There are some basic preparations you’ll need to make before taking the OraQuick® HIV test. Please follow the test directions carefully to get an accurate result.
Remember, this test detects HIV infection if used 3 months after a risk event. That’s because OraQuick tests for HIV antibodies, and it takes your body up to 3 months to produce these antibodies at levels that can be detected by this test.
You must be 12 or older to use this test. In certain geographic regions, children 2 and up may be tested with the OraQuick HIV Self-Test if administered by a health care professional. See country-specific packaging for more details on age restrictions.
If you’re HIV positive or are on treatment or preventive treatment for HIV, the OraQuick test is not meant for you.
If you’ve participated in an HIV vaccine clinical trial, you may get a positive result using this test, but it may not mean that you are infected with HIV. You should seek follow-up with the research group.
The tamper-evident seal has been broken or if any of the package contents are missing, broken, or have been opened.
The expiration date of the test is passed the date printed on the outside of the box.
The test has been exposed to household cleaning products.
The test has been stored outside the acceptable temperature of 2°-30°C (36°-86°F).
Interpreting the test is very simple. The below information explains how to tell when a test is negative or positive. Knowing your HIV status is an important part of your overall health. Regardless of your status, there are options for prevention and treatment to help keep you healthy. When performing a test, please refer to the Instructions for Use, inclusive of the warnings and precautions.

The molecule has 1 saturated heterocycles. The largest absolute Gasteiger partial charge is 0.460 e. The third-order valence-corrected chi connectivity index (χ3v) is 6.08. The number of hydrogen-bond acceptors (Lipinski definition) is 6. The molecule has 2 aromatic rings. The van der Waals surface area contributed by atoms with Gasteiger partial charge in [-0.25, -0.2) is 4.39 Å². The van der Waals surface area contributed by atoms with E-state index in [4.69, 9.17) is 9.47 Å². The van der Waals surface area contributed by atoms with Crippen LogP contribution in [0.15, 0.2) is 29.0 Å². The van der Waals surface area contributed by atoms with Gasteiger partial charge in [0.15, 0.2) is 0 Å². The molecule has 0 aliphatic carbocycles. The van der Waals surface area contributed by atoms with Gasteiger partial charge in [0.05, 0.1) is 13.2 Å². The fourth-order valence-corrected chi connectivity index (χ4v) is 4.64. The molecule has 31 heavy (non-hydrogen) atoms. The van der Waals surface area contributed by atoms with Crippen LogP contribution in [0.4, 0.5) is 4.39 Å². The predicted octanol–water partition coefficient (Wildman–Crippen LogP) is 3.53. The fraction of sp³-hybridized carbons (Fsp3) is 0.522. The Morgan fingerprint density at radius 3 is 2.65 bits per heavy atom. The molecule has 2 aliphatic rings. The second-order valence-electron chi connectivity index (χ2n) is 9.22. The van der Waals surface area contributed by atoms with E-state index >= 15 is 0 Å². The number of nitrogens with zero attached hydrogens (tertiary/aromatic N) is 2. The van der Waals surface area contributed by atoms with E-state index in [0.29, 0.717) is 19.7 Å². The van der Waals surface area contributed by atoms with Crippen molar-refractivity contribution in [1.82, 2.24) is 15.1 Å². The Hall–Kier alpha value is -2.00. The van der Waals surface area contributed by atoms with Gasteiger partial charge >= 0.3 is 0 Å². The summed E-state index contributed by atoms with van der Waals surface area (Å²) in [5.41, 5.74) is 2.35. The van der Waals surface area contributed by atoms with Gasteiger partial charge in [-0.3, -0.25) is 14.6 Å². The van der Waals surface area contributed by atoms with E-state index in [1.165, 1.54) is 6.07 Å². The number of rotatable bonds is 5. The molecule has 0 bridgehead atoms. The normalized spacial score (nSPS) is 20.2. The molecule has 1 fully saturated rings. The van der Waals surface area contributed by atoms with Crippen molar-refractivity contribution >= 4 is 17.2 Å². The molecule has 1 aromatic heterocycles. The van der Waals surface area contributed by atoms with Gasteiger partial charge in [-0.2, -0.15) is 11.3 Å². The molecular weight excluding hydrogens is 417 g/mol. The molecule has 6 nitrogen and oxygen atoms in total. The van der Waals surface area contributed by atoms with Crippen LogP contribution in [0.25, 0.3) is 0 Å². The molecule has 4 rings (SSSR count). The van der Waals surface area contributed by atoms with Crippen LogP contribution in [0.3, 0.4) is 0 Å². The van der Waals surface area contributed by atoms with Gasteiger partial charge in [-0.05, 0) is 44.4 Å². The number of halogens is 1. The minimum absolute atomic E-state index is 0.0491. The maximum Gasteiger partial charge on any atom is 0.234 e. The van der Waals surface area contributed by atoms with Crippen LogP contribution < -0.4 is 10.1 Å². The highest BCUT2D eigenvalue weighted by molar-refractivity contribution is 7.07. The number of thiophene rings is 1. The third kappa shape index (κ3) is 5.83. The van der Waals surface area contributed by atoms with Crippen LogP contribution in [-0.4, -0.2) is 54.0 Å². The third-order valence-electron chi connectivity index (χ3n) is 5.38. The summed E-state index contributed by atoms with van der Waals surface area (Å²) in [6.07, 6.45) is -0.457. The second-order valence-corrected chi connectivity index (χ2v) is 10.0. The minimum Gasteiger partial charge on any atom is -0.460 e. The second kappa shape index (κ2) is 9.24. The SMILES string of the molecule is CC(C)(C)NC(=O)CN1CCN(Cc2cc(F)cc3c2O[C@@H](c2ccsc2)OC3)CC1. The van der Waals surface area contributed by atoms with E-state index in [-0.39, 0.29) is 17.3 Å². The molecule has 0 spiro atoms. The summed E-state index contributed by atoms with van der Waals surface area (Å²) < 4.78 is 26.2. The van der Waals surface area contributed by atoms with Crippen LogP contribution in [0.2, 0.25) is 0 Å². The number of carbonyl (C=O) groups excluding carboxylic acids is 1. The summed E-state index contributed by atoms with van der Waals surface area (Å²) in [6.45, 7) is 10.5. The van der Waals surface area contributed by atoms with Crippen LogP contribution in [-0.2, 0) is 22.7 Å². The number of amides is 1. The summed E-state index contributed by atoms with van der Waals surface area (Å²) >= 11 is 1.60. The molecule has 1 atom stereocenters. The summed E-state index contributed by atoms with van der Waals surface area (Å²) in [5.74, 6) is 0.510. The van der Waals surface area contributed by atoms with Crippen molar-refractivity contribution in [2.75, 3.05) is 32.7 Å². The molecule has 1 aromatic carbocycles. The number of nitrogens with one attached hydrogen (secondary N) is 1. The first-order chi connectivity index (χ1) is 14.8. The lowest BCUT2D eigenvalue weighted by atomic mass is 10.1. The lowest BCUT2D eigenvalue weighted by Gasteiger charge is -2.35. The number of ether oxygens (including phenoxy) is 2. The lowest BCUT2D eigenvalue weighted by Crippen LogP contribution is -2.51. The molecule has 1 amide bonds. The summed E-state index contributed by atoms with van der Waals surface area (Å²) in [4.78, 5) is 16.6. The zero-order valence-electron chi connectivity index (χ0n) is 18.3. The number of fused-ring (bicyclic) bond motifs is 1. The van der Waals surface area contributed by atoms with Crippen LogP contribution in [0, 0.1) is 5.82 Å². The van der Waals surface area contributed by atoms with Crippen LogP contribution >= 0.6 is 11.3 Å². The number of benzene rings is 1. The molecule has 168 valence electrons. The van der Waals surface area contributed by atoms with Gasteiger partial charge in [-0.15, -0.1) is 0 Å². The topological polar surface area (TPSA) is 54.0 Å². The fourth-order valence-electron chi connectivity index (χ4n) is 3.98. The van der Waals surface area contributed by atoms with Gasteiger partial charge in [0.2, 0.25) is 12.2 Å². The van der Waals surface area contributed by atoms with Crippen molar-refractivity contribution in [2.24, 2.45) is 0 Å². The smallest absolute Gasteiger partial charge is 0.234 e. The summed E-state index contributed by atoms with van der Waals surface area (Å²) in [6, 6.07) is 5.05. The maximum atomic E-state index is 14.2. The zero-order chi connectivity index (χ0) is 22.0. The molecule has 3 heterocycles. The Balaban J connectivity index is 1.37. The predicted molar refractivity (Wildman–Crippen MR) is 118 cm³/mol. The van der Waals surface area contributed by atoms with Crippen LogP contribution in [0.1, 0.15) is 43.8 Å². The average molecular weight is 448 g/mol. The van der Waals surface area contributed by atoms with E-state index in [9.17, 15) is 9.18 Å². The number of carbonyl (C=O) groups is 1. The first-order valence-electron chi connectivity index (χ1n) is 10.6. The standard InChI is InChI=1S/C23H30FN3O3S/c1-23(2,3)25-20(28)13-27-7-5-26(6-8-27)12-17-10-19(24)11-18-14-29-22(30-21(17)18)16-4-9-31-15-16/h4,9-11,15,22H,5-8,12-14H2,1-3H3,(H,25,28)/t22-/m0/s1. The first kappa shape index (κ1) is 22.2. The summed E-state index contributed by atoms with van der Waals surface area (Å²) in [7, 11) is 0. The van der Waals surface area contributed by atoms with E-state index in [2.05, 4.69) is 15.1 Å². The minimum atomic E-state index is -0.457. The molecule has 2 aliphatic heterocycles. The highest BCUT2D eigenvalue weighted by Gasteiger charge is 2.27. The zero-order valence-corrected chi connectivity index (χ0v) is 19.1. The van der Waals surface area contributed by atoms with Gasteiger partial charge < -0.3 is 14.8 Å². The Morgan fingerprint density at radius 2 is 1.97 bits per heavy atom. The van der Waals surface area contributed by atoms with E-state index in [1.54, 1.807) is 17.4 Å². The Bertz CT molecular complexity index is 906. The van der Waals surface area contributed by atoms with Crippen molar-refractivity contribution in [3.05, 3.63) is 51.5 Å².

If there’s one line next to the “C” and no line next to the “T”, your result is negative.
If your result is negative and if it has been at least 3 months since you have had a risk event and you have followed the directions carefully, then you likely do not have HIV.
If your test result is negative and you engage in activities that put you at risk for HIV, you should test regularly.
The most important thing to keep in mind is that HIV is preventable. Understanding how you can avoid getting HIV is important to protect yourself and your partner(s).
If there are two complete lines, one next to the “C” and any line next to the “T”—even a faint line—you may have HIV.
If your result is positive, there are a couple of important things you should do next.
A clinic or healthcare professional must confirm your test result.
There are also some things that you should know about HIV that may ease some of the stress or confusion that you may be feeling:
With new treatments, many people who are HIV-positive continue to live long and active lives. They are also able to have normal relationships with HIV-negative individuals without the risk of infecting them with the virus. Ongoing research is finding better ways to treat HIV nearly every day. The key is to identify the infection as early as possible before irreparable damage is done.
A negative result with this test does not mean that you are definitely not infected with HIV, particularly when exposure may have been within the previous 3 months.
If your test is negative and you engage in activities that put you at risk for HIV on a regular basis, you should test regularly.
This product should not be used to make decisions on behavior that may put you at increased risk for HIV.